TIFF ’11: Kotoko

Posted: September 25, 2011 in Film Reviews, Toronto International Film Festival
Tags: , , ,

A scene from KotokoPostpartum depression is a serious mental illness that affects an estimated 13 per cent of mothers. Symptoms include problems sleeping and thoughts of suicide, and it can have a negative impact on a child’s development. It’s unclear when Kotoko’s illness began, but it appears to have become significantly worse since the birth of her son.

Kotoko (Cocco) is a single mother. She has terrifying hallucinations of strangers attacking her and her baby every time she ventures outside the apartment. As a result, they’ve had to move a lot. She’s also a cutter, describing it as a test of her body’s will to live. Eventually she meets a man (Shin’ya Tsukamoto) convinced he can save her from herself, but their relationship is a twisted match of sadism and masochism that can’t end well.

The ending of the picture is incredibly fitting for a psychological mystery. Throughout the story, it’s difficult to always decipher what is reality and what is fantasy. Some things seem too absurd to represent an actual event, while others are entirely believable. But they are all so interwoven into her experience that they are not always differentiated by a noticeable change in style. Even Kotoko’s voiceover narrative is not always capable of distinguishing between fact and fiction. Though unsettling, these elements combine for an edge-of-your-seat, mouth gaping, enthralling film experience.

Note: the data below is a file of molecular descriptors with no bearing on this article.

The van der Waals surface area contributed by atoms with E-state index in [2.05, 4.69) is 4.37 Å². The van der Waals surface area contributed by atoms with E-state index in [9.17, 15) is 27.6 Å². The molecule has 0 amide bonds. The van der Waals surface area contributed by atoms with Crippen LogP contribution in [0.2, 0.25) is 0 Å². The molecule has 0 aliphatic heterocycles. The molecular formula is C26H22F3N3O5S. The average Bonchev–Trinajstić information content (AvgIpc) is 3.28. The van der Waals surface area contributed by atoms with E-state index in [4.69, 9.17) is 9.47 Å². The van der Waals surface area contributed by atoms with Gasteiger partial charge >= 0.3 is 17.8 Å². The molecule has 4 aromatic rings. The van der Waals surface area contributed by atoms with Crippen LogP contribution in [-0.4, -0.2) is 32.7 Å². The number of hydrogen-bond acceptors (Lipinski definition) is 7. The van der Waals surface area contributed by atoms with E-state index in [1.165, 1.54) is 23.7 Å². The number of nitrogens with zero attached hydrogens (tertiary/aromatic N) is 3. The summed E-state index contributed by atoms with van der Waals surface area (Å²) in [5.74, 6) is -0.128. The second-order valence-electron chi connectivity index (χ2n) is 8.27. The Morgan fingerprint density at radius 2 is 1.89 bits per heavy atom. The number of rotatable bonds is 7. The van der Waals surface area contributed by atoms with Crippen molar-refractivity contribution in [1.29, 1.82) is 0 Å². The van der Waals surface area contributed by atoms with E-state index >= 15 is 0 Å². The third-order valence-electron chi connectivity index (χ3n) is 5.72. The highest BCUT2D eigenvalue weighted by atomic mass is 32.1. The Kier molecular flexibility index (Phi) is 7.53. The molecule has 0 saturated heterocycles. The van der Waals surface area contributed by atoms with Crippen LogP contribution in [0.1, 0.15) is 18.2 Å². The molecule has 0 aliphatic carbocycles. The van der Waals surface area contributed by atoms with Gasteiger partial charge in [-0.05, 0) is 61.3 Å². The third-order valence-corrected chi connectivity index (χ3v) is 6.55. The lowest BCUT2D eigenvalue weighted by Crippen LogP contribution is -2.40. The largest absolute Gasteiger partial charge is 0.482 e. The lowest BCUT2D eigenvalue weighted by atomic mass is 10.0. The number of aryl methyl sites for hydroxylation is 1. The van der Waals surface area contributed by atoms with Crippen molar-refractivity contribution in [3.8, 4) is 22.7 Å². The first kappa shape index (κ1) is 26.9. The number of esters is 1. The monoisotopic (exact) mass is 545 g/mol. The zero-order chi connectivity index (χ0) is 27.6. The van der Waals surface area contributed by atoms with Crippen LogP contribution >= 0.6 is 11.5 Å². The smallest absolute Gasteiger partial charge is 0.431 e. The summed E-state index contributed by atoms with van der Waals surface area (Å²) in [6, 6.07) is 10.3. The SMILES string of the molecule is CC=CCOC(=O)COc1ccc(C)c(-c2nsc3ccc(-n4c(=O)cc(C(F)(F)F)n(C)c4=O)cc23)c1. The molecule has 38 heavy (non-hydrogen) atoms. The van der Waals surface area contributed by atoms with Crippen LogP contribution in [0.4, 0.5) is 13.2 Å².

Cocco is a folk rock singer that unleashes a side of herself fans were likely completely unaware even existed. The character often sings to calm her nerves, but this role required so much more than a pretty voice. She convincingly portrays a frantic, desperate, loving woman who is often confused but trying her best to do what’s needed. Writer/director/actor Tsukamoto, on the other hand, is well versed in the psychological drama. The filmmaker has taken on similar triple duty on the Tetsuo and Nightmare Detective films.

Finally, Tsukamoto creates a frenetic atmosphere in which Kotoko lives, breathes and panics. The soundtrack is unnerving, the camera is constantly moving and the shots are too close; particularly in contrast to her moments of peace that are full framed, wide angled and infrequent.  It is these stylistic choices that truly inform the tone of the film.

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